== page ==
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art courtesy of
Janet Preslar, FrActivity

What is Expected on Out-of-Class Papers


101, 103 and Literature Courses: As this is a Literature/Composition class, you will be doing a great deal of writing - but what are you supposed to write about? I can start by telling you what we are NOT looking for. We are not concerned with simple plot reduction. Plot - what happened in the story - is only important if it is relevant to some kind of literary analysis. Likewise, we are not concerned with whether or not you liked the story. This is not a review. Furthermore, the type of analysis in this course is not focused on a personal level. Your response should reflect what any rational, educated person would understand after reading the work. Certainly there will be varying responses based on personal biases and experiences, but the idea is to remain as detached as possible. You're required to use the literary terms, including symbolism, irony and conflict, for example. You will be required to use the primary source, directly quoted and cited in each paragraph of the body of the essay as support for your analysis. Finally, after the first paper in English 101, and for all papers in the other courses, you will be required to use secondary sources, directly cited and quoted, in each paragraph of the body of the essay.

103 and Literature Courses: This course requires your analysis of literature using specific critical perspectives. If you are reacting as, say, a Buddhist to a piece, you should present the opinion as any Buddhist would respond, supported by appropriate sources that explain Buddhist theory. Thus, you will use language that detaches you from the work. Personal reference will be absent in papers like these. Again, it's not a personal thing - it's an intellectual response. Likewise, you are responding to the ideas presented by the author. Thus, we are going to be discussing literary techniques and, simply, how an author gets a message across through a story. We are reading for meaning, not just a simple emotional response. You will need to justify your response using the text and secondary sources in each paragraph of the body of the essay that will also be responding to the work at hand. We will discuss this in more detail as the course progresses.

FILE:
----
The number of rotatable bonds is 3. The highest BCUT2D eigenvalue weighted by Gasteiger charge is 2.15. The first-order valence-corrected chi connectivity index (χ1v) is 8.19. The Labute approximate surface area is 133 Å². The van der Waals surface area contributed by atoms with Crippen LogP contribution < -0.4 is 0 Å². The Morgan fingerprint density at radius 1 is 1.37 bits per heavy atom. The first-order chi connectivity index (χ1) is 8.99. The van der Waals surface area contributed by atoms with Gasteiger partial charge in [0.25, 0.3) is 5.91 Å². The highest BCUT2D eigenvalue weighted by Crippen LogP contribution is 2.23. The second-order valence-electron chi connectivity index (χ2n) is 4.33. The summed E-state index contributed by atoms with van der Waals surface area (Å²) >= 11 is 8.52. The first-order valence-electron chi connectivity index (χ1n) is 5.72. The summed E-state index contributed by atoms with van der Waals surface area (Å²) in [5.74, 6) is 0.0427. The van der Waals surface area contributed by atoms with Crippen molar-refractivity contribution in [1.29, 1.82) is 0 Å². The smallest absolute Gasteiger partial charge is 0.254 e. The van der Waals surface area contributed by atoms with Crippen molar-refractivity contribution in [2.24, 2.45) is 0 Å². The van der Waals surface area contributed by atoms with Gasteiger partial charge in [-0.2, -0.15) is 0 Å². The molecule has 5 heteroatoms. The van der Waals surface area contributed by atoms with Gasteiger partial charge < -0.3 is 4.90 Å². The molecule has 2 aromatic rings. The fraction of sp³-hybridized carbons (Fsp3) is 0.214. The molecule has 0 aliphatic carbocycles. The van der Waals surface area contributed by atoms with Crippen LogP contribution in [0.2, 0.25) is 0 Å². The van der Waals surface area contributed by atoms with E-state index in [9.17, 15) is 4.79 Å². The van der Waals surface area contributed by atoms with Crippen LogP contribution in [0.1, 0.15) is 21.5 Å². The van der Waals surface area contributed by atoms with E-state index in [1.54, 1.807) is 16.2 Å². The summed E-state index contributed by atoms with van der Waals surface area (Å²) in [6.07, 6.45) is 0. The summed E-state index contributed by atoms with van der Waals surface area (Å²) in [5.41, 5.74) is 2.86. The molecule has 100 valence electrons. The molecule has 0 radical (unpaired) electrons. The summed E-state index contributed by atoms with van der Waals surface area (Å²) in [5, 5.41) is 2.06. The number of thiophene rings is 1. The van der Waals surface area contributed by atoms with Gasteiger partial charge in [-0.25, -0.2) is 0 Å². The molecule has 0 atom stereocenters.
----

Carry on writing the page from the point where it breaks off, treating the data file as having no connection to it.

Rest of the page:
103 Honors and Literature Courses: The added element to these courses is your participation. I expect you to research our subjects, including finding background information on authors, musicians, filmmakers and literary and cultural movements. You will also be required to make a presentation in class to your peers, reflecting your own research and scholarship. For the 103/Lyrics as Literature course, you will be required to present a band or songwriter. For the 213/Horror Literature course, you will be required to present an author or horror work. For the 291/Film as Literature course, you will be required to present a film or filmmaker. For the 293/Children's Literature course, you will be required to research and present an author or literary movement. In these courses, you are to come to class ready to join the conference-style discussion with your research done.

Lastly, certain format is required. See the following panels for specifics.

Top -- 1.5 inches
All text (including long quotes) will be double spaced. No need to double space works cited entries or title page information.
Bottom and sides -- 1 inch
If using a title page, first page of text is indented 1/4-1/3 the way down; the rest of the pages follow regular format.

Use 10 or 12 font size.
Use a simple, legible font, preferably geneva or verdana - avoid script fonts.
You must use conventional capitalization, i.e. no all caps or all lower case.

Indent 5 spaces on first line.
All text (including long quotes) will be double spaced. No need to double space works cited entries or title page information.
Be sure to keep paragraphs on a concise point, supporting a clearly stated Topic Sentence for each paragraph.
Use specifics from text to support your analysis (see quotes), quoted and cited in each paragraph of the body of the essay .
Finish point with some kind of wrap-up.

All citations, including those for quotation or paraphrase, are in-text.
Citations should immediately follow quotation, whether the quotation ends the sentence or not.
Do not use superscript numbers or asterisks (see quotes and "works" handout for details).
Footnotes are not used.

Quotations of more than 4 lines are indented in block form within a Paragraph.
The next line in paragraph will be out to regular margin. Do not indent, as this indicates a new paragraph. Do not single space.
Put citation of source after terminal punctuation.

See ORGANIZATION AND OUTLINES for more info. Also see your textbooks for other style considerations.

© T. T. Eiland, January 1998
Last modified: september 28, 2011